Think of it as a map of the rapidly changing world of computer software.
On Wednesday, Github published a graph tracking the popularity of various programming languages on its eponymous internet service, a tool that lets anyone store, edit, and collaborate on software code. In recent years, Github.com has become the primary means of housing open source software—code that’s freely available to the world at large; an increasing number of businesses are using the service for private code, as well. A look at how the languages that predominate on Github have changed over time is a look at how the software game is evolving.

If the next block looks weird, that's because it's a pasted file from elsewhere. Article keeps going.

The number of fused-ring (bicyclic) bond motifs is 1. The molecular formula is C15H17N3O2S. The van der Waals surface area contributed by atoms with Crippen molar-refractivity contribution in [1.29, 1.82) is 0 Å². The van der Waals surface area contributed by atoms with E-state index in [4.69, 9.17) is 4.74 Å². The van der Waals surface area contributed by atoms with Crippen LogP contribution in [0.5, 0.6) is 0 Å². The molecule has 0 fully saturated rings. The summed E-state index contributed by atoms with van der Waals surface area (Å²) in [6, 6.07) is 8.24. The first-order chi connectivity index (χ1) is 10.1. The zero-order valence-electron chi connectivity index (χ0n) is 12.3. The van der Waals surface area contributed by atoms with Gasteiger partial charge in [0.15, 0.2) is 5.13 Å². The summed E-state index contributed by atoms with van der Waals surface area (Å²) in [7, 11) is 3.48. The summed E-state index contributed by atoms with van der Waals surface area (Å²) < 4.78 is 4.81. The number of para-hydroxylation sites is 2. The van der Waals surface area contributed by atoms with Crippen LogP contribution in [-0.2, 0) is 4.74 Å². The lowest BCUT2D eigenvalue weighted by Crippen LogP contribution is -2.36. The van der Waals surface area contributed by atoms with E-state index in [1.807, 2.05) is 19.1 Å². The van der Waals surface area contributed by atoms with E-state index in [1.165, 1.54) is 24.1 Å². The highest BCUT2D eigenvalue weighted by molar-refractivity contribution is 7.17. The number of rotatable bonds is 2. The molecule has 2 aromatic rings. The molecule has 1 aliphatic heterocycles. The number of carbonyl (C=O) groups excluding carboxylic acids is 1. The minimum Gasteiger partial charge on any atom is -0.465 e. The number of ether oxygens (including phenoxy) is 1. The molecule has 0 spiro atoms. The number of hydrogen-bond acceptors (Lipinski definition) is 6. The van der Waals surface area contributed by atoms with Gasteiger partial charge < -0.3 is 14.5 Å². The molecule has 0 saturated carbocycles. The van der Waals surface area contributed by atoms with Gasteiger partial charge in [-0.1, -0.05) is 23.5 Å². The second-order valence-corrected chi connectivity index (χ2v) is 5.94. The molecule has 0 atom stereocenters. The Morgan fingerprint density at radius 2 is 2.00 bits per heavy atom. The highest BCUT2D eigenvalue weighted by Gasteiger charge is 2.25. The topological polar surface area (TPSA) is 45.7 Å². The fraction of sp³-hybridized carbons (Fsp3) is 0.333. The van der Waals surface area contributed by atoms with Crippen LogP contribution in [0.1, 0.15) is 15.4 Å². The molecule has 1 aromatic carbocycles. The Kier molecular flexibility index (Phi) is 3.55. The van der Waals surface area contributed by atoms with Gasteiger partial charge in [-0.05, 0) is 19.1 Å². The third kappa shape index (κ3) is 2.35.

Open source is now mainstream. And the mainstream is now open source.
In particular, the graph reveals just how much open source has grown in recent years. It shows that even technologies that grew up in the years before the recent open source boom are thriving in this new world order—that open source has spread well beyond the tools and the companies typically associated with the movement. Providing a quicker, cheaper, and more comprehensive way of building software, open source is now mainstream. And the mainstream is now open source.
If you’re interested in reading more, check out the original article on Wired.